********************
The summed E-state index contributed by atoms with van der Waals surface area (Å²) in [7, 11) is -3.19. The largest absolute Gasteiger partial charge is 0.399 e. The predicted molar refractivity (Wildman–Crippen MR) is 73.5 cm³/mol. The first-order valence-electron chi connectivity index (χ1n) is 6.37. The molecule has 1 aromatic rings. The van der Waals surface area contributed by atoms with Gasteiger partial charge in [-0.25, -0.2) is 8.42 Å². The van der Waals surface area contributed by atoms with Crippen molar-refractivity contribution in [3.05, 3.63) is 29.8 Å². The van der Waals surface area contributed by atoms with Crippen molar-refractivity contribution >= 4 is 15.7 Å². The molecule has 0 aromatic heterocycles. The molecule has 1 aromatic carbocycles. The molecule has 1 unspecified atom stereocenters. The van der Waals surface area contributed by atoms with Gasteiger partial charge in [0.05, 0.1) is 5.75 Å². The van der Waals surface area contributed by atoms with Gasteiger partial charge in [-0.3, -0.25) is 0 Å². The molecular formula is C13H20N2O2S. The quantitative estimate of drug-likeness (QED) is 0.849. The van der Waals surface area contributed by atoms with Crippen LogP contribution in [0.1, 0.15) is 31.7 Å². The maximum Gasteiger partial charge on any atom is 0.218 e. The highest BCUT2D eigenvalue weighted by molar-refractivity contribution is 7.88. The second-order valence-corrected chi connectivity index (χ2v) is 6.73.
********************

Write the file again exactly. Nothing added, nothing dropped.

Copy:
The summed E-state index contributed by atoms with van der Waals surface area (Å²) in [7, 11) is -3.19. The largest absolute Gasteiger partial charge is 0.399 e. The predicted molar refractivity (Wildman–Crippen MR) is 73.5 cm³/mol. The first-order valence-electron chi connectivity index (χ1n) is 6.37. The molecule has 1 aromatic rings. The van der Waals surface area contributed by atoms with Gasteiger partial charge in [-0.25, -0.2) is 8.42 Å². The van der Waals surface area contributed by atoms with Crippen molar-refractivity contribution in [3.05, 3.63) is 29.8 Å². The van der Waals surface area contributed by atoms with Crippen molar-refractivity contribution >= 4 is 15.7 Å². The molecule has 0 aromatic heterocycles. The molecule has 1 aromatic carbocycles. The molecule has 1 unspecified atom stereocenters. The van der Waals surface area contributed by atoms with Gasteiger partial charge in [0.05, 0.1) is 5.75 Å². The van der Waals surface area contributed by atoms with Gasteiger partial charge in [-0.3, -0.25) is 0 Å². The molecular formula is C13H20N2O2S. The quantitative estimate of drug-likeness (QED) is 0.849. The van der Waals surface area contributed by atoms with Crippen LogP contribution in [0.1, 0.15) is 31.7 Å². The maximum Gasteiger partial charge on any atom is 0.218 e. The highest BCUT2D eigenvalue weighted by molar-refractivity contribution is 7.88. The second-order valence-corrected chi connectivity index (χ2v) is 6.73.